“Indeed, about [one tenth] of questing nymphs in nature seem to be distended, and reattachment by partially fed sub-adult ticks commonly occurs.”

In the laboratory, partially fed ticks would reattach to a second host and commence feeding. “Virtually all nymphal ticks that previously had fed for 16 hours reattached efficiently.”

What happens in partially fed ticks?

The tick attaches to a host, feeds and the Lyme bacteria multiply rapidly in the tick’s mid-gut. Normally, the tick eliminates all of the bacteria, leaving behind only those spirochetes that survive in the mid-gut before they molt into an adult.

But, in a partially fed tick, spirochetes multiply in the mid-gut and then move to the salivary glands.

If the tick bites again, the spirochetes residing in the salivary glands can be transmitted more quickly. “Partially fed nymphs [ticks] are able to reattach to another host and Lyme disease spirochetes may be transmitted by partially fed nymphs more rapidly than by nymphs that have not already fed.”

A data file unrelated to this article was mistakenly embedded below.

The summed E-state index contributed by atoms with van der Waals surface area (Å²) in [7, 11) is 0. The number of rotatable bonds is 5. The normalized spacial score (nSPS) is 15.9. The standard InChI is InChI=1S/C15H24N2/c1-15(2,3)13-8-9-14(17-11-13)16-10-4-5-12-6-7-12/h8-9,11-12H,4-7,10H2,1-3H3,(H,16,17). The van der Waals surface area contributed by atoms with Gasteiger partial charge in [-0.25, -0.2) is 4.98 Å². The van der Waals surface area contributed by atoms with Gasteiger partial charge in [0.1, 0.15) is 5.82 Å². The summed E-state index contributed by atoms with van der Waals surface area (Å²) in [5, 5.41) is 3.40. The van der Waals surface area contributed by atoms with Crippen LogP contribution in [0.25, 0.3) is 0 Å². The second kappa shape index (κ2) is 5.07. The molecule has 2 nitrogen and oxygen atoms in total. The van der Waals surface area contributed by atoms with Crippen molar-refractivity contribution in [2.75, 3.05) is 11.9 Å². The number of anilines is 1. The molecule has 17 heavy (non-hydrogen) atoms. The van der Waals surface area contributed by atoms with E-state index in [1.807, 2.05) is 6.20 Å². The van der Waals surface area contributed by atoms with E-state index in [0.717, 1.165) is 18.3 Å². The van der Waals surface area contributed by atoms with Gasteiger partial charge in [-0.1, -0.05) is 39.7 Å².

Pet owners: be wary

Their findings are particularly relevant to people who own pets. “These partially fed ticks may already have acquired spirochetal infection and avidly seek other hosts,” writes Shih.

“Pet ownership appears to be a risk factor for human Lyme disease, and this may reflect contact with ticks that have detached from a cat or dog within the household.”

If an unfed tick attaches it can take up to 36 hours to transmit the Lyme spirochetes to a mouse, Shih claims. “The chain of events that culminates in migration of the spirochetes from the gut of the tick to its salivary apparatus begins within the first day of attachment and requires at least another day for completion.”

Note: The study by Shih and colleagues was conducted only with mice and has not been replicated with humans.

UPDATED: June 22, 2021

References:
  1. Shih CM, Telford SR, 3rd, Pollack RJ, Spielman A. Rapid dissemination by the agent of Lyme disease in hosts that permit fulminating infection. Infect Immun, 61(6), 2396-2399 (1993).
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7 Replies to "After a tick bite, how long for disease transmission?"

  • Katie Bull
    07/07/2021 (1:22 am)
    Reply